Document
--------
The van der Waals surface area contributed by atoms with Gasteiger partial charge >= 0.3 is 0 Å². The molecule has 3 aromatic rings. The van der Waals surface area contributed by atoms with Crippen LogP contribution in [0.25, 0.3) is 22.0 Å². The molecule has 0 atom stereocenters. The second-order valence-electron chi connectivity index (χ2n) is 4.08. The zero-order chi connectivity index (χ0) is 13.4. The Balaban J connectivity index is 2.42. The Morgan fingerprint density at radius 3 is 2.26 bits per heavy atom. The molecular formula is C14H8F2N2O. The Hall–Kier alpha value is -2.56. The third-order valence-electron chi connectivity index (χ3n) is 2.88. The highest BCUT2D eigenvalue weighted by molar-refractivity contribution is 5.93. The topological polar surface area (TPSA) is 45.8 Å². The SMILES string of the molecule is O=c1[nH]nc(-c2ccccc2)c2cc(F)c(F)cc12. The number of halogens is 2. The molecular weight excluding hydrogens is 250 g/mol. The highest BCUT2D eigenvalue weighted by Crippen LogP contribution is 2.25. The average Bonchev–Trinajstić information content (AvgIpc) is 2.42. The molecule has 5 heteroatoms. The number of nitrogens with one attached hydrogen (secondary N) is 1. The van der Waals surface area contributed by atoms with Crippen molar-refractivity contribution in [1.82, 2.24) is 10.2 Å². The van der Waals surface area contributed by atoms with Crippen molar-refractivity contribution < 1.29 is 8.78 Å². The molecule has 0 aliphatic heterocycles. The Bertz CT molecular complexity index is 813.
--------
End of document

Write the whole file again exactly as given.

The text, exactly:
The van der Waals surface area contributed by atoms with Gasteiger partial charge >= 0.3 is 0 Å². The molecule has 3 aromatic rings. The van der Waals surface area contributed by atoms with Crippen LogP contribution in [0.25, 0.3) is 22.0 Å². The molecule has 0 atom stereocenters. The second-order valence-electron chi connectivity index (χ2n) is 4.08. The zero-order chi connectivity index (χ0) is 13.4. The Balaban J connectivity index is 2.42. The Morgan fingerprint density at radius 3 is 2.26 bits per heavy atom. The molecular formula is C14H8F2N2O. The Hall–Kier alpha value is -2.56. The third-order valence-electron chi connectivity index (χ3n) is 2.88. The highest BCUT2D eigenvalue weighted by molar-refractivity contribution is 5.93. The topological polar surface area (TPSA) is 45.8 Å². The SMILES string of the molecule is O=c1[nH]nc(-c2ccccc2)c2cc(F)c(F)cc12. The number of halogens is 2. The molecular weight excluding hydrogens is 250 g/mol. The highest BCUT2D eigenvalue weighted by Crippen LogP contribution is 2.25. The average Bonchev–Trinajstić information content (AvgIpc) is 2.42. The molecule has 5 heteroatoms. The number of nitrogens with one attached hydrogen (secondary N) is 1. The van der Waals surface area contributed by atoms with Crippen molar-refractivity contribution in [1.82, 2.24) is 10.2 Å². The van der Waals surface area contributed by atoms with Crippen molar-refractivity contribution < 1.29 is 8.78 Å². The molecule has 0 aliphatic heterocycles. The Bertz CT molecular complexity index is 813.